It is important for to understand what information or applications an organisation has and understand what low risk is.  One of the first products AI created was AI.ANALYTICS. It’s a low impact tool that crawls legacy unstructured data stores and analyses potential benefits in data and application consolidation as well as achievable cost savings. The key benefit of the tool is that the results are based on customer data, not the speculation of a world of analysts or consultants and so the predicted benefits can be validated and adjusted to suit risk and access/recall profiles. Furthermore the organisation can better plan their data management and migration projects, often to new applications, saving money and creating a consolidated information environment going forward.

What we have found in using AI.ANALYTICS is that many organisations hold a staggering amount of data that is redundant, never accessed and usually kept only because there is no defensible policy or procedure for deleting it. On average we have found 58% of data is redundant which equals a staggering average cost of £20,000 per terabyte per year.  Any individual can buy a terabyte drive on the high street for less than £70.00, however for traditional storage providers who hold 50 Terabytes in a data centre and then need to keep it all running at 99.999% availability, this, it seems, is what they would charge, and we, it seems are happy to pay.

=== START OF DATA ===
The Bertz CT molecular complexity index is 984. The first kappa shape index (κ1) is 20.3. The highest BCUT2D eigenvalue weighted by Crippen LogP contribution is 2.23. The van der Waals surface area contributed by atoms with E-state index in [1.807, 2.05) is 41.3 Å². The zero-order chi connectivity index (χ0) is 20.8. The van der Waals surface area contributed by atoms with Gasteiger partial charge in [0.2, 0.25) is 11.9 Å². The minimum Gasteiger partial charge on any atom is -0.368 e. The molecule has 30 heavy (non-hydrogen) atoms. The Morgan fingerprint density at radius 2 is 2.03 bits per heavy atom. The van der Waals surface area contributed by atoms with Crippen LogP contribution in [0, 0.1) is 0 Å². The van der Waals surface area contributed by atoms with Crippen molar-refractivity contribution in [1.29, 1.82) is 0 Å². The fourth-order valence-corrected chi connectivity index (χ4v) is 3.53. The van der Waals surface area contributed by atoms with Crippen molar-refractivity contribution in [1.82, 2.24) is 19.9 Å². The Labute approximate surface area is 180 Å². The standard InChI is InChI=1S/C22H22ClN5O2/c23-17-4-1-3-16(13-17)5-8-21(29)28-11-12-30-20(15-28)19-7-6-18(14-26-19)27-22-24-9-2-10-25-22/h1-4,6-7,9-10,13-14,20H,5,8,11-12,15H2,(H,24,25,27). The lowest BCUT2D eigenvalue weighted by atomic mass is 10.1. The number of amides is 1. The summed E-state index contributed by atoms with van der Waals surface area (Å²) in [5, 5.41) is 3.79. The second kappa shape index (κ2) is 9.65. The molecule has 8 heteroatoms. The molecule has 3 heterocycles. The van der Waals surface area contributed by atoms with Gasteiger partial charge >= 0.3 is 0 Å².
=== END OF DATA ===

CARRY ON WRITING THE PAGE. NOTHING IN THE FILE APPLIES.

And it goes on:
2.    Cost effective cloud storage – “Archiving as a Service”

Through partnership with our Cloud Service Providers, AI.FILEMANGER was born. A simple process of data analytics, cleansing, extracting and policy based archiving that allows an organisation to put a defensible, recall based archive policy on data held in a secure, accredited cloud service.

How is this approach low risk; low impact; low complexity and measurable?

Low risk: Most data is kept through regulatory obligations and not the need to access. Less than 2% of documents over three years old are ever recalled.

Low Impact: This is an automated process that never touches recent, high recall information. End users will not even realise that it is happening.

Low Complexity: Older data is much easier to apply rules and policies?.  Think of it as a new approach to Physical Document Storage.  When my cabinet is full, I transfer all the oldest documents to a box. When I’ve filled 6 boxes, I call a van. The data goes away and if I ever need it again, I know exactly where it is and can get it back in minutes, and then the clock starts ticking.

Measurable: Of Course! Savings through cloud archiving are huge. The graph below shows a 5 year estimated cost model, based on a total of 50TB of data growing at 20% year on year.

Cloud Archiving Graph

Probably not the most exciting step on the journey to cloud computing, but in terms of risk, impact, complexity and reward, it ticks all the boxes.

If it’s excitement you’re after, look at what you paid on storage for the last three years, multiply it by 58% and think what you could have achieved with it !

We all need a place to start when adopting a Cloud strategy and although we don’t all fancy chewing our way through an elephant, there’s no need to starve ourselves of the potential benefits of cloud service provision.